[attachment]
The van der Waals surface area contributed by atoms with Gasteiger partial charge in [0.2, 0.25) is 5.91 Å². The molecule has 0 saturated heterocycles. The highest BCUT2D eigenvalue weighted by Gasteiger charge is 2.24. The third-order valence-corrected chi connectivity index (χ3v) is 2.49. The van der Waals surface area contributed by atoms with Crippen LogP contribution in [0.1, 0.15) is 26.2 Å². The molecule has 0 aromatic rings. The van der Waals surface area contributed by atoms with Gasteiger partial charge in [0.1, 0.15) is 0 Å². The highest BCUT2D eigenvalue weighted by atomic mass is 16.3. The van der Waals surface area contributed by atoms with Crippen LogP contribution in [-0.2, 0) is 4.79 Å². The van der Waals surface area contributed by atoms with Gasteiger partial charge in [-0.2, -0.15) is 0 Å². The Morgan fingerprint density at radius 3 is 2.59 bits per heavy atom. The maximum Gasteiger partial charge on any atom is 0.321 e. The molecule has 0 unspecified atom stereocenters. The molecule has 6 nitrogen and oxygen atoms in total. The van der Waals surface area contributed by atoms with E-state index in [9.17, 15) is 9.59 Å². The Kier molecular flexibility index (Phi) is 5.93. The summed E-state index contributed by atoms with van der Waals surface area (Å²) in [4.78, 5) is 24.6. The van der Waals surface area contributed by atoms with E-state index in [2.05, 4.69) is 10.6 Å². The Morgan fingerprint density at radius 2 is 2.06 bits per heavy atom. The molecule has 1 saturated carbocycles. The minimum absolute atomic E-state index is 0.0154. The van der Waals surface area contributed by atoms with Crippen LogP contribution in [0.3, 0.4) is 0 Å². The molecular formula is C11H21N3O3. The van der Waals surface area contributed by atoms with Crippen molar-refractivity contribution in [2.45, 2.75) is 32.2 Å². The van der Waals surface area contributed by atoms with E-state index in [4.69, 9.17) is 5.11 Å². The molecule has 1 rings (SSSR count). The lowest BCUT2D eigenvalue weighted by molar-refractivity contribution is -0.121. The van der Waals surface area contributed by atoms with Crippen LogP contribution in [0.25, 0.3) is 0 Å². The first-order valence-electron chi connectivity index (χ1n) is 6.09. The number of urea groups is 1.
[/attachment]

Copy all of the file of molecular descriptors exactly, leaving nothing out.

The van der Waals surface area contributed by atoms with Gasteiger partial charge in [0.2, 0.25) is 5.91 Å². The molecule has 0 saturated heterocycles. The highest BCUT2D eigenvalue weighted by Gasteiger charge is 2.24. The third-order valence-corrected chi connectivity index (χ3v) is 2.49. The van der Waals surface area contributed by atoms with Crippen LogP contribution in [0.1, 0.15) is 26.2 Å². The molecule has 0 aromatic rings. The van der Waals surface area contributed by atoms with Gasteiger partial charge in [0.1, 0.15) is 0 Å². The highest BCUT2D eigenvalue weighted by atomic mass is 16.3. The van der Waals surface area contributed by atoms with Crippen LogP contribution in [-0.2, 0) is 4.79 Å². The van der Waals surface area contributed by atoms with Gasteiger partial charge in [-0.2, -0.15) is 0 Å². The Morgan fingerprint density at radius 3 is 2.59 bits per heavy atom. The maximum Gasteiger partial charge on any atom is 0.321 e. The molecule has 0 unspecified atom stereocenters. The molecule has 6 nitrogen and oxygen atoms in total. The van der Waals surface area contributed by atoms with E-state index in [9.17, 15) is 9.59 Å². The Kier molecular flexibility index (Phi) is 5.93. The summed E-state index contributed by atoms with van der Waals surface area (Å²) in [4.78, 5) is 24.6. The van der Waals surface area contributed by atoms with E-state index in [2.05, 4.69) is 10.6 Å². The Morgan fingerprint density at radius 2 is 2.06 bits per heavy atom. The molecule has 1 saturated carbocycles. The minimum absolute atomic E-state index is 0.0154. The van der Waals surface area contributed by atoms with Crippen LogP contribution in [0.3, 0.4) is 0 Å². The molecular formula is C11H21N3O3. The van der Waals surface area contributed by atoms with Crippen molar-refractivity contribution in [2.45, 2.75) is 32.2 Å². The van der Waals surface area contributed by atoms with E-state index in [4.69, 9.17) is 5.11 Å². The molecule has 1 rings (SSSR count). The lowest BCUT2D eigenvalue weighted by molar-refractivity contribution is -0.121. The van der Waals surface area contributed by atoms with Crippen LogP contribution in [0.25, 0.3) is 0 Å². The first-order valence-electron chi connectivity index (χ1n) is 6.09. The number of urea groups is 1.